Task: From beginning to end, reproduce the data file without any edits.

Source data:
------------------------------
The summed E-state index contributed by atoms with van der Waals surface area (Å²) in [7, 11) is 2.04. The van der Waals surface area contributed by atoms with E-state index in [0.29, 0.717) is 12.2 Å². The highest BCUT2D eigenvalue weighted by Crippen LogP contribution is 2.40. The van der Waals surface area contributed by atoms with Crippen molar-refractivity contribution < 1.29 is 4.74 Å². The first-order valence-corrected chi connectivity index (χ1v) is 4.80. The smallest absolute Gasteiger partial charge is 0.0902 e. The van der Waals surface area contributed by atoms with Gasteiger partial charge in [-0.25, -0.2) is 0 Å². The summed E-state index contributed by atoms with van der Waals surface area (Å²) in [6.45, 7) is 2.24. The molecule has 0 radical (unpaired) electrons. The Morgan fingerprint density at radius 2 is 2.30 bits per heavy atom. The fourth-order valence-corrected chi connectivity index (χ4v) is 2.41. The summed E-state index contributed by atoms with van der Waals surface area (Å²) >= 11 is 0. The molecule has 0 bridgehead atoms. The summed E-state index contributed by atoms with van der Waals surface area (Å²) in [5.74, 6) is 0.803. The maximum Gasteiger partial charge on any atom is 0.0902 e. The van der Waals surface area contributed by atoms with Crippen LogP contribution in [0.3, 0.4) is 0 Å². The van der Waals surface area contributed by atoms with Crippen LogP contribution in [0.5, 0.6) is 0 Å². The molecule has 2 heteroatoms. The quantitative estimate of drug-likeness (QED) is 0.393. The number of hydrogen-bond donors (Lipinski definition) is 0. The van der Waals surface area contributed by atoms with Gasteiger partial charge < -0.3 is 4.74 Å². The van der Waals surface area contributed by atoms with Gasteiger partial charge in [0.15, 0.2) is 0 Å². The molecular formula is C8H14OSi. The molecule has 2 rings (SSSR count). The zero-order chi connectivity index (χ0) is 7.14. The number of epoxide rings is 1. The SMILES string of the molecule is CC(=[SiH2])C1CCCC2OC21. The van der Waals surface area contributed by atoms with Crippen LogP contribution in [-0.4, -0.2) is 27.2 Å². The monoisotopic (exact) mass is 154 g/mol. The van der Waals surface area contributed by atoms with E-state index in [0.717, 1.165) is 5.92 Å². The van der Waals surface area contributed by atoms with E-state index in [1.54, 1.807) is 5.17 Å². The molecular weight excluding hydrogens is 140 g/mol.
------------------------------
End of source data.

The summed E-state index contributed by atoms with van der Waals surface area (Å²) in [7, 11) is 2.04. The van der Waals surface area contributed by atoms with E-state index in [0.29, 0.717) is 12.2 Å². The highest BCUT2D eigenvalue weighted by Crippen LogP contribution is 2.40. The van der Waals surface area contributed by atoms with Crippen molar-refractivity contribution < 1.29 is 4.74 Å². The first-order valence-corrected chi connectivity index (χ1v) is 4.80. The smallest absolute Gasteiger partial charge is 0.0902 e. The van der Waals surface area contributed by atoms with Gasteiger partial charge in [-0.25, -0.2) is 0 Å². The summed E-state index contributed by atoms with van der Waals surface area (Å²) in [6.45, 7) is 2.24. The molecule has 0 radical (unpaired) electrons. The Morgan fingerprint density at radius 2 is 2.30 bits per heavy atom. The fourth-order valence-corrected chi connectivity index (χ4v) is 2.41. The summed E-state index contributed by atoms with van der Waals surface area (Å²) >= 11 is 0. The molecule has 0 bridgehead atoms. The summed E-state index contributed by atoms with van der Waals surface area (Å²) in [5.74, 6) is 0.803. The maximum Gasteiger partial charge on any atom is 0.0902 e. The van der Waals surface area contributed by atoms with Crippen LogP contribution in [0.3, 0.4) is 0 Å². The van der Waals surface area contributed by atoms with Crippen LogP contribution in [0.5, 0.6) is 0 Å². The molecule has 2 heteroatoms. The quantitative estimate of drug-likeness (QED) is 0.393. The number of hydrogen-bond donors (Lipinski definition) is 0. The van der Waals surface area contributed by atoms with Gasteiger partial charge < -0.3 is 4.74 Å². The van der Waals surface area contributed by atoms with Gasteiger partial charge in [0.15, 0.2) is 0 Å². The molecular formula is C8H14OSi. The molecule has 2 rings (SSSR count). The zero-order chi connectivity index (χ0) is 7.14. The number of epoxide rings is 1. The SMILES string of the molecule is CC(=[SiH2])C1CCCC2OC21. The van der Waals surface area contributed by atoms with Crippen LogP contribution in [-0.4, -0.2) is 27.2 Å². The monoisotopic (exact) mass is 154 g/mol. The van der Waals surface area contributed by atoms with E-state index in [0.717, 1.165) is 5.92 Å². The van der Waals surface area contributed by atoms with E-state index in [1.54, 1.807) is 5.17 Å². The molecular weight excluding hydrogens is 140 g/mol.